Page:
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dc.contributor.authorAllen, Colin
dc.contributor.authorHauser, Marc David
dc.date.accessioned2010-01-19T19:18:14Z
dc.date.issued1991
dc.identifier.citationAllen, Colin, and Marc David Hauser. 1991. Concept attribution in nonhuman animals: Theoretical and methodological problems in ascribing complex mental processes. Philosophy of Science 58(2): 221-240.en_US
dc.identifier.issn0031-8248en_US
dc.identifier.urihttp://nrs.harvard.edu/urn-3:HUL.InstRepos:3512194
dc.description.abstractThe demise of behaviorism has made ethologists more willing to ascribe mental states to animals. However, a methodology that can avoid the charge of excessive anthropomorphism is needed. We describe a series of experiments that could help determine whether the behavior of nonhuman animals towards dead conspecifics is concept mediated. These experiments form the basis of a general point. The behavior of some animals is clearly guided by complex mental processes. The techniques developed by comparative psychologists and behavioral ecologists are able to provide us with the tools to critically evaluate hypotheses concerning the continuity between human minds and animal minds.en_US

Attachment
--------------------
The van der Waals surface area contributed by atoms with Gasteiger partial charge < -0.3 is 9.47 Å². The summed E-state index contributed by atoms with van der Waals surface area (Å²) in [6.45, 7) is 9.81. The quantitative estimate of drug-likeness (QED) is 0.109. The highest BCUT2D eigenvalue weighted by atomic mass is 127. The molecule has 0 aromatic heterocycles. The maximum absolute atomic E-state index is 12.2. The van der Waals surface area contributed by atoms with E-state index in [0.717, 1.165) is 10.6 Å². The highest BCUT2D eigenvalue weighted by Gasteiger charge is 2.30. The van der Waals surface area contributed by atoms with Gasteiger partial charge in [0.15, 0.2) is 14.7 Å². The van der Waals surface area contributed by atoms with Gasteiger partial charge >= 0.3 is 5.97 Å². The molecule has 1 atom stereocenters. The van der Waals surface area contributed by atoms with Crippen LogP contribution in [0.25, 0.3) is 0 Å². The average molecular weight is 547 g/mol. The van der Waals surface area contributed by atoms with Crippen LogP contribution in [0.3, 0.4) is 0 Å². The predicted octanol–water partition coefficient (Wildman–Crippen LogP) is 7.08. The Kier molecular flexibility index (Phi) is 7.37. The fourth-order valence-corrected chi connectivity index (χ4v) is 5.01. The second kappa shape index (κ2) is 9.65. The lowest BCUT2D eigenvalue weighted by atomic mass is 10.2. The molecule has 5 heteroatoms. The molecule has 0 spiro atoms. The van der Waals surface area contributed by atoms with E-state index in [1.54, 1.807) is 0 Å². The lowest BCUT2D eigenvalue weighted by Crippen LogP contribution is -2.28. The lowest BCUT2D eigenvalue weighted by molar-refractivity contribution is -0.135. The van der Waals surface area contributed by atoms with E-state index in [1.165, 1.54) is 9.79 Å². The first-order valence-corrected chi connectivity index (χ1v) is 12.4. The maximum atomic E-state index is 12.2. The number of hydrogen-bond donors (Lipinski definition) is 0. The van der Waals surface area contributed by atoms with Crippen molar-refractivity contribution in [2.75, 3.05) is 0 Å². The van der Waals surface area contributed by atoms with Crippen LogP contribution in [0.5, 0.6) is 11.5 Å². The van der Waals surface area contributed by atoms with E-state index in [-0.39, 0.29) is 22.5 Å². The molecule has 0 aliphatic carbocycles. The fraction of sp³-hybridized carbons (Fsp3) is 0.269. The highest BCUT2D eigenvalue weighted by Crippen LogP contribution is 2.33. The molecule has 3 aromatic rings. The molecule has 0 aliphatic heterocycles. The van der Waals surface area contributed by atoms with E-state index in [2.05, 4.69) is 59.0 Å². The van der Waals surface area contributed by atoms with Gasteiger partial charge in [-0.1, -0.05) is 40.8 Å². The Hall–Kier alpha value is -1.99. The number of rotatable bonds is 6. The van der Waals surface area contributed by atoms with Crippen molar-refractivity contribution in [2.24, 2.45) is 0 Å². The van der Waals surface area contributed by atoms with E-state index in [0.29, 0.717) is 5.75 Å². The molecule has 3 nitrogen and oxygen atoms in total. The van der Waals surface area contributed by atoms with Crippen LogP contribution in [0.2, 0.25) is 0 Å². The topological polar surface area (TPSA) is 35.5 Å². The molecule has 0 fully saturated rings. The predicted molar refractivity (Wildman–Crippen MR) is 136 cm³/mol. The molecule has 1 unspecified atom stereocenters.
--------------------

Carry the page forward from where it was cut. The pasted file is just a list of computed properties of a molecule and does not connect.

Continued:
dc.description.sponsorshipPsychologyen_US
dc.language.isoen_USen_US
dc.publisherUniversity of Chicago Pressen_US
dc.relation.isversionofdoi:10.1086/289613en_US
dash.licenseLAA
dc.titleConcept Attribution in Nonhuman Animals: Theoretical and Methodological Problems in Ascribing Complex Mental Processesen_US
dc.typeJournal Articleen_US
dc.description.versionVersion of Recorden_US
dc.relation.journalPhilosophy of Science -East Lansing-en_US
dash.depositing.authorHauser, Marc David
dc.date.available2010-01-19T19:18:14Z
dc.identifier.doi10.1086/289613*
dash.contributor.affiliatedHauser, Marc David
dc.identifier.orcid0000-0002-5392-8510


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